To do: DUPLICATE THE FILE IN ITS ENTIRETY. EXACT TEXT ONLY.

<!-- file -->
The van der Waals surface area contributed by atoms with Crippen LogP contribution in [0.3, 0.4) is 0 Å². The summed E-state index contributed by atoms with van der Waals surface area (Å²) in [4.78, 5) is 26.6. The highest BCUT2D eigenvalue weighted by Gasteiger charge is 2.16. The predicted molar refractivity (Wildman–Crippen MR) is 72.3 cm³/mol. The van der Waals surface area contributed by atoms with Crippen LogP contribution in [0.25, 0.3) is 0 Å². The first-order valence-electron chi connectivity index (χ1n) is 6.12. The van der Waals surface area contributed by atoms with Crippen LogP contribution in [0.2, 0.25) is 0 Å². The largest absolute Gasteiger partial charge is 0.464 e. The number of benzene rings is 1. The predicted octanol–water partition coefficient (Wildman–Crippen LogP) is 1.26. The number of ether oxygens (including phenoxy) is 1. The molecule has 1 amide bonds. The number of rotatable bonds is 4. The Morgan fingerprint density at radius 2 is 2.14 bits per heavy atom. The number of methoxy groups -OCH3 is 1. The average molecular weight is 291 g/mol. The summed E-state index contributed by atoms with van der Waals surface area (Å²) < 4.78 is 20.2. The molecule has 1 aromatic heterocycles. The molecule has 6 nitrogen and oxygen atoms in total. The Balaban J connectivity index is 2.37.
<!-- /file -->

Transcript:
The van der Waals surface area contributed by atoms with Crippen LogP contribution in [0.3, 0.4) is 0 Å². The summed E-state index contributed by atoms with van der Waals surface area (Å²) in [4.78, 5) is 26.6. The highest BCUT2D eigenvalue weighted by Gasteiger charge is 2.16. The predicted molar refractivity (Wildman–Crippen MR) is 72.3 cm³/mol. The van der Waals surface area contributed by atoms with Crippen LogP contribution in [0.25, 0.3) is 0 Å². The first-order valence-electron chi connectivity index (χ1n) is 6.12. The van der Waals surface area contributed by atoms with Crippen LogP contribution in [0.2, 0.25) is 0 Å². The largest absolute Gasteiger partial charge is 0.464 e. The number of benzene rings is 1. The predicted octanol–water partition coefficient (Wildman–Crippen LogP) is 1.26. The number of ether oxygens (including phenoxy) is 1. The molecule has 1 amide bonds. The number of rotatable bonds is 4. The Morgan fingerprint density at radius 2 is 2.14 bits per heavy atom. The number of methoxy groups -OCH3 is 1. The average molecular weight is 291 g/mol. The summed E-state index contributed by atoms with van der Waals surface area (Å²) < 4.78 is 20.2. The molecule has 1 aromatic heterocycles. The molecule has 6 nitrogen and oxygen atoms in total. The Balaban J connectivity index is 2.37.